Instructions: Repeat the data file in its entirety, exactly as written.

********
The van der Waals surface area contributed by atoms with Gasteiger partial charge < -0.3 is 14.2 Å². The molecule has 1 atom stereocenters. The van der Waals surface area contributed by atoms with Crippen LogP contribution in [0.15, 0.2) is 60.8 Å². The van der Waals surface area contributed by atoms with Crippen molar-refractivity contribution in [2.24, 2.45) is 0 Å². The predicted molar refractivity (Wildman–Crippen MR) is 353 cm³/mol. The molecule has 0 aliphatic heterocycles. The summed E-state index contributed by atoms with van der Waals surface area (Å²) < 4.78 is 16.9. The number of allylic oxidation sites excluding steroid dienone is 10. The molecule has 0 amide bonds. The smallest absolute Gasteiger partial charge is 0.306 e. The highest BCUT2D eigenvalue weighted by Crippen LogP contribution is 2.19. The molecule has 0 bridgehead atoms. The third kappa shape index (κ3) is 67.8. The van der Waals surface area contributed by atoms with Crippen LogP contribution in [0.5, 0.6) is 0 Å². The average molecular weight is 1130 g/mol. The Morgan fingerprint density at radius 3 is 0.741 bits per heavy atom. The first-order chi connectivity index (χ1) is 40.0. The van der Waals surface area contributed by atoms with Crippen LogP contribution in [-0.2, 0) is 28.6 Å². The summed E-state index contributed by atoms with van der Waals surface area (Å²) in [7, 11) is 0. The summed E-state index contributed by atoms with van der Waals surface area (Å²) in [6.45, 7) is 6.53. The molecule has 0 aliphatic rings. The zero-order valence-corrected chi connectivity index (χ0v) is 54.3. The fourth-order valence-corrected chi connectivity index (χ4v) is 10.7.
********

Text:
The van der Waals surface area contributed by atoms with Gasteiger partial charge < -0.3 is 14.2 Å². The molecule has 1 atom stereocenters. The van der Waals surface area contributed by atoms with Crippen LogP contribution in [0.15, 0.2) is 60.8 Å². The van der Waals surface area contributed by atoms with Crippen molar-refractivity contribution in [2.24, 2.45) is 0 Å². The predicted molar refractivity (Wildman–Crippen MR) is 353 cm³/mol. The molecule has 0 aliphatic heterocycles. The summed E-state index contributed by atoms with van der Waals surface area (Å²) < 4.78 is 16.9. The number of allylic oxidation sites excluding steroid dienone is 10. The molecule has 0 amide bonds. The smallest absolute Gasteiger partial charge is 0.306 e. The highest BCUT2D eigenvalue weighted by Crippen LogP contribution is 2.19. The molecule has 0 bridgehead atoms. The third kappa shape index (κ3) is 67.8. The van der Waals surface area contributed by atoms with Crippen LogP contribution in [0.5, 0.6) is 0 Å². The average molecular weight is 1130 g/mol. The Morgan fingerprint density at radius 3 is 0.741 bits per heavy atom. The first-order chi connectivity index (χ1) is 40.0. The van der Waals surface area contributed by atoms with Crippen LogP contribution in [-0.2, 0) is 28.6 Å². The summed E-state index contributed by atoms with van der Waals surface area (Å²) in [7, 11) is 0. The summed E-state index contributed by atoms with van der Waals surface area (Å²) in [6.45, 7) is 6.53. The molecule has 0 aliphatic rings. The zero-order valence-corrected chi connectivity index (χ0v) is 54.3. The fourth-order valence-corrected chi connectivity index (χ4v) is 10.7.